Good plastic or bad plastic? Factory Suppliers Manufacturers Quotes

Good plastic or bad plastic?

Good plastic or bad plastic?

Plastic is perceived as the least sustainable packaging material. Yet if it was banned tomorrow, the whole infrastructure of how we shop and feed ourselves would need to change, says Barrington Pamplin, technical director at consultancy ThePackHub.

So is plastic really that bad? “Plastics have been demonised but sometimes they are the more sustainable option,” says Sam Jones, customer sustainability manager at DS Smith.

He offers the example of their plastic beer crates, which can be used for 17 years, then ground and reformed again in 30 minutes.

Like aluminium and glass, which are more carbon intensive to produce, some plastics can be recycled.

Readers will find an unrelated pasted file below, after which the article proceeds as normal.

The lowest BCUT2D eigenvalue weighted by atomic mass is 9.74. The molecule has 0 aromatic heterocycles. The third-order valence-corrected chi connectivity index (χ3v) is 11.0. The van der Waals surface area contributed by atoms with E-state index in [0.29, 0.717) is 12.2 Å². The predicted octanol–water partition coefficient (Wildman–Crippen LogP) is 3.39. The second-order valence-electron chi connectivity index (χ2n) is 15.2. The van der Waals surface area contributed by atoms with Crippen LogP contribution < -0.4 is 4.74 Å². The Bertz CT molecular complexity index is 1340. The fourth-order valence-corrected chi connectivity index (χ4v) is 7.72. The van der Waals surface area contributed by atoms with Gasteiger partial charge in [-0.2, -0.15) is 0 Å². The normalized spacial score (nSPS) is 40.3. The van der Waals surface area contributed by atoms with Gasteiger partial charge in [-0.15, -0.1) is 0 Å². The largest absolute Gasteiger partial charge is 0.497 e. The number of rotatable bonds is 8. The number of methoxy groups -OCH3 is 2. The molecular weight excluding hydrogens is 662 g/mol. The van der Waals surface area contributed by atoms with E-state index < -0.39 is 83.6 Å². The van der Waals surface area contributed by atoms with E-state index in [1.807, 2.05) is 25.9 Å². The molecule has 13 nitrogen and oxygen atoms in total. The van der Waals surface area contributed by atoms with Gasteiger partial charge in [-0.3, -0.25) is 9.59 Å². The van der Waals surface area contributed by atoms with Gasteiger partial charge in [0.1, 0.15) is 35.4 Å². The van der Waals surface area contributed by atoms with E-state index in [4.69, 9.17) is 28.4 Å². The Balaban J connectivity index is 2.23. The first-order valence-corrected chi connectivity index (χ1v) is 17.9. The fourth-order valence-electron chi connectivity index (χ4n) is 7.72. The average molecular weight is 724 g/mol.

In the UK, Coca-Cola, at a cost of £250 million over five years, has developed new technologies that mean 100 per cent of the packaging the company uses, both primary and secondary, is recyclable.

“While we do not view our packs as ‘single use’,” says Liz Lowe, corporate responsibility and sustainability manager at Coca-Cola Great Britain, “the fact is too many consumers still do.”

According to many industry experts, part of the plastics problem is that the material is perceived as having no value, unlike glass or aluminium, so it is often thrown away instead of recycled.


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